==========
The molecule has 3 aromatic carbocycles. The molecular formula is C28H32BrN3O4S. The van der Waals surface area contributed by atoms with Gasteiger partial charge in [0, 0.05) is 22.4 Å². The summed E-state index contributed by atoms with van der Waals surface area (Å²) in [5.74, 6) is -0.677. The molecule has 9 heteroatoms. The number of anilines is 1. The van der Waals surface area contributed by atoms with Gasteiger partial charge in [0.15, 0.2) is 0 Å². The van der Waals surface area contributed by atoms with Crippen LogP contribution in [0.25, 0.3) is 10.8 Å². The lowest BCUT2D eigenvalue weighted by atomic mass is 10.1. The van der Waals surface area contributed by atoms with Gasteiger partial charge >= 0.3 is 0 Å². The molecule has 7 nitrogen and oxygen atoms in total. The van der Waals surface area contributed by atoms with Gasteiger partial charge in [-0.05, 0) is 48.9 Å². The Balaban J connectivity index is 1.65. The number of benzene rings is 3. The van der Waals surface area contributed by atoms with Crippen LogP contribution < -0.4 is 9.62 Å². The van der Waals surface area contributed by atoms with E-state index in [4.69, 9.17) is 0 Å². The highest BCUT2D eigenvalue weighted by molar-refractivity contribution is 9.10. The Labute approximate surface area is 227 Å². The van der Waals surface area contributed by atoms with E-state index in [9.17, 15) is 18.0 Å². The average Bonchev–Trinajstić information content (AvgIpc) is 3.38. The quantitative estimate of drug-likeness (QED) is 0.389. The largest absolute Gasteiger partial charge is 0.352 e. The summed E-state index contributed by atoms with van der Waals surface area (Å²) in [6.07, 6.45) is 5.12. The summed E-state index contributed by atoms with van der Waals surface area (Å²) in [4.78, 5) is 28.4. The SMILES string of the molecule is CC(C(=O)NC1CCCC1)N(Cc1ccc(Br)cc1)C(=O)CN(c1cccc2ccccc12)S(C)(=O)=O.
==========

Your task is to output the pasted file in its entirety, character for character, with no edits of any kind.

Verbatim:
The molecule has 3 aromatic carbocycles. The molecular formula is C28H32BrN3O4S. The van der Waals surface area contributed by atoms with Gasteiger partial charge in [0, 0.05) is 22.4 Å². The summed E-state index contributed by atoms with van der Waals surface area (Å²) in [5.74, 6) is -0.677. The molecule has 9 heteroatoms. The number of anilines is 1. The van der Waals surface area contributed by atoms with Gasteiger partial charge in [0.15, 0.2) is 0 Å². The van der Waals surface area contributed by atoms with Crippen LogP contribution in [0.25, 0.3) is 10.8 Å². The lowest BCUT2D eigenvalue weighted by atomic mass is 10.1. The van der Waals surface area contributed by atoms with Gasteiger partial charge >= 0.3 is 0 Å². The molecule has 7 nitrogen and oxygen atoms in total. The van der Waals surface area contributed by atoms with Gasteiger partial charge in [-0.05, 0) is 48.9 Å². The Balaban J connectivity index is 1.65. The number of benzene rings is 3. The van der Waals surface area contributed by atoms with Crippen LogP contribution < -0.4 is 9.62 Å². The van der Waals surface area contributed by atoms with E-state index in [4.69, 9.17) is 0 Å². The highest BCUT2D eigenvalue weighted by molar-refractivity contribution is 9.10. The Labute approximate surface area is 227 Å². The van der Waals surface area contributed by atoms with E-state index in [9.17, 15) is 18.0 Å². The average Bonchev–Trinajstić information content (AvgIpc) is 3.38. The quantitative estimate of drug-likeness (QED) is 0.389. The largest absolute Gasteiger partial charge is 0.352 e. The summed E-state index contributed by atoms with van der Waals surface area (Å²) in [6.07, 6.45) is 5.12. The summed E-state index contributed by atoms with van der Waals surface area (Å²) in [4.78, 5) is 28.4. The SMILES string of the molecule is CC(C(=O)NC1CCCC1)N(Cc1ccc(Br)cc1)C(=O)CN(c1cccc2ccccc12)S(C)(=O)=O.